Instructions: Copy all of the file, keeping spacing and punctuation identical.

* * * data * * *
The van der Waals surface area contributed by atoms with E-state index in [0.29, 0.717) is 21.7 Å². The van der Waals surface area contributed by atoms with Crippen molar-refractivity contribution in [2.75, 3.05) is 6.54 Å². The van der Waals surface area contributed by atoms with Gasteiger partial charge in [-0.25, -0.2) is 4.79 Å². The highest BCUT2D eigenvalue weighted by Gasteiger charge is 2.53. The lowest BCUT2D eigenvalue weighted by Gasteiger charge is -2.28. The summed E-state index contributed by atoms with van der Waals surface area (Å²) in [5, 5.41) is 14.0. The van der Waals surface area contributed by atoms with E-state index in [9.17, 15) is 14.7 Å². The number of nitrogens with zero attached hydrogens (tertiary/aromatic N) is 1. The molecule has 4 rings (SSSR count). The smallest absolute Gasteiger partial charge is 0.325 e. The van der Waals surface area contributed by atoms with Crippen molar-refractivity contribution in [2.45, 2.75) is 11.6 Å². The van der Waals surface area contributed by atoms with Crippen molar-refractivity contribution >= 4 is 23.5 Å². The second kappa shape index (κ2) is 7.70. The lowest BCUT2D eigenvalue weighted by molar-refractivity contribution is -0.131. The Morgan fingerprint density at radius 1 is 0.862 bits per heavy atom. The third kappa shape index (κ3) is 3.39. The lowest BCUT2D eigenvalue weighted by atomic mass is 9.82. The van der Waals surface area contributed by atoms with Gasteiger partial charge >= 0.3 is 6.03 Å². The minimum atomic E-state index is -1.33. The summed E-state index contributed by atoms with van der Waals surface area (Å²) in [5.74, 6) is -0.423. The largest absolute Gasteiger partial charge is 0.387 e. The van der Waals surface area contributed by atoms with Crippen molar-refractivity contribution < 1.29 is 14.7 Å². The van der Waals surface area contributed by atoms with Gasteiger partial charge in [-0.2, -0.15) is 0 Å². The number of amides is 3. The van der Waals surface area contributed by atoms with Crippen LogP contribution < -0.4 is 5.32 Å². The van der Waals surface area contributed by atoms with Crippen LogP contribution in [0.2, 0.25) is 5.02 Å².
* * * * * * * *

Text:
The van der Waals surface area contributed by atoms with E-state index in [0.29, 0.717) is 21.7 Å². The van der Waals surface area contributed by atoms with Crippen molar-refractivity contribution in [2.75, 3.05) is 6.54 Å². The van der Waals surface area contributed by atoms with Gasteiger partial charge in [-0.25, -0.2) is 4.79 Å². The highest BCUT2D eigenvalue weighted by Gasteiger charge is 2.53. The lowest BCUT2D eigenvalue weighted by Gasteiger charge is -2.28. The summed E-state index contributed by atoms with van der Waals surface area (Å²) in [5, 5.41) is 14.0. The van der Waals surface area contributed by atoms with E-state index in [9.17, 15) is 14.7 Å². The number of nitrogens with zero attached hydrogens (tertiary/aromatic N) is 1. The molecule has 4 rings (SSSR count). The smallest absolute Gasteiger partial charge is 0.325 e. The van der Waals surface area contributed by atoms with Crippen molar-refractivity contribution in [2.45, 2.75) is 11.6 Å². The van der Waals surface area contributed by atoms with Crippen molar-refractivity contribution >= 4 is 23.5 Å². The second kappa shape index (κ2) is 7.70. The lowest BCUT2D eigenvalue weighted by molar-refractivity contribution is -0.131. The Morgan fingerprint density at radius 1 is 0.862 bits per heavy atom. The third kappa shape index (κ3) is 3.39. The lowest BCUT2D eigenvalue weighted by atomic mass is 9.82. The van der Waals surface area contributed by atoms with Gasteiger partial charge >= 0.3 is 6.03 Å². The minimum atomic E-state index is -1.33. The summed E-state index contributed by atoms with van der Waals surface area (Å²) in [5.74, 6) is -0.423. The largest absolute Gasteiger partial charge is 0.387 e. The van der Waals surface area contributed by atoms with Crippen molar-refractivity contribution < 1.29 is 14.7 Å². The van der Waals surface area contributed by atoms with Gasteiger partial charge in [-0.2, -0.15) is 0 Å². The number of amides is 3. The van der Waals surface area contributed by atoms with Crippen LogP contribution < -0.4 is 5.32 Å². The van der Waals surface area contributed by atoms with Crippen LogP contribution in [0.2, 0.25) is 5.02 Å².